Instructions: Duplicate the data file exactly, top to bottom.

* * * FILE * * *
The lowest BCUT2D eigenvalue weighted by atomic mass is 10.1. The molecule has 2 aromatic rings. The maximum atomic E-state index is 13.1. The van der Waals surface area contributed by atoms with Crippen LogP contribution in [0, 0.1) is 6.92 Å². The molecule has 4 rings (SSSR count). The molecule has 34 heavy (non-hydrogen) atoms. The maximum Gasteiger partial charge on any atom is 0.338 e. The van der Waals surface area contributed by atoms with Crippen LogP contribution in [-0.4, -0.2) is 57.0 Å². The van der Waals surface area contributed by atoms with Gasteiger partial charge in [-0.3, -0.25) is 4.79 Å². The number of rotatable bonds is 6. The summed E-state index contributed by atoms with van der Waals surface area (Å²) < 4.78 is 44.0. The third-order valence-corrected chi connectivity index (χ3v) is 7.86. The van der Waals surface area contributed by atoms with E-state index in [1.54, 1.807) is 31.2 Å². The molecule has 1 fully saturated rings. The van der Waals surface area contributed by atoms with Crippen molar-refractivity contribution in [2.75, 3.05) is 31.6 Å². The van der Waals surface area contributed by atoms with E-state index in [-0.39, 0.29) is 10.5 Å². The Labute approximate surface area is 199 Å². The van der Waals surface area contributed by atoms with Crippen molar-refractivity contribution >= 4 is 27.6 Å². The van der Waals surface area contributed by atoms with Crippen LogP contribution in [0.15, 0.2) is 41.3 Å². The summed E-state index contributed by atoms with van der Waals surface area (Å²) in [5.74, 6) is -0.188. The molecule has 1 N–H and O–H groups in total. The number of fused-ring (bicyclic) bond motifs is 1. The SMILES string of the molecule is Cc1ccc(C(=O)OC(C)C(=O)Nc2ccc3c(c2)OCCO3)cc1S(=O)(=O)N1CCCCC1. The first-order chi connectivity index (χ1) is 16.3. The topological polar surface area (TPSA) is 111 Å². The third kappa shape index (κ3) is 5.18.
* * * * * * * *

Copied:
The lowest BCUT2D eigenvalue weighted by atomic mass is 10.1. The molecule has 2 aromatic rings. The maximum atomic E-state index is 13.1. The van der Waals surface area contributed by atoms with Crippen LogP contribution in [0, 0.1) is 6.92 Å². The molecule has 4 rings (SSSR count). The molecule has 34 heavy (non-hydrogen) atoms. The maximum Gasteiger partial charge on any atom is 0.338 e. The van der Waals surface area contributed by atoms with Crippen LogP contribution in [-0.4, -0.2) is 57.0 Å². The van der Waals surface area contributed by atoms with Gasteiger partial charge in [-0.3, -0.25) is 4.79 Å². The number of rotatable bonds is 6. The summed E-state index contributed by atoms with van der Waals surface area (Å²) < 4.78 is 44.0. The third-order valence-corrected chi connectivity index (χ3v) is 7.86. The van der Waals surface area contributed by atoms with E-state index in [1.54, 1.807) is 31.2 Å². The molecule has 1 fully saturated rings. The van der Waals surface area contributed by atoms with Crippen molar-refractivity contribution in [2.75, 3.05) is 31.6 Å². The van der Waals surface area contributed by atoms with E-state index in [-0.39, 0.29) is 10.5 Å². The Labute approximate surface area is 199 Å². The van der Waals surface area contributed by atoms with Crippen molar-refractivity contribution >= 4 is 27.6 Å². The van der Waals surface area contributed by atoms with Crippen LogP contribution in [0.15, 0.2) is 41.3 Å². The summed E-state index contributed by atoms with van der Waals surface area (Å²) in [5.74, 6) is -0.188. The molecule has 1 N–H and O–H groups in total. The number of fused-ring (bicyclic) bond motifs is 1. The SMILES string of the molecule is Cc1ccc(C(=O)OC(C)C(=O)Nc2ccc3c(c2)OCCO3)cc1S(=O)(=O)N1CCCCC1. The first-order chi connectivity index (χ1) is 16.3. The topological polar surface area (TPSA) is 111 Å². The third kappa shape index (κ3) is 5.18.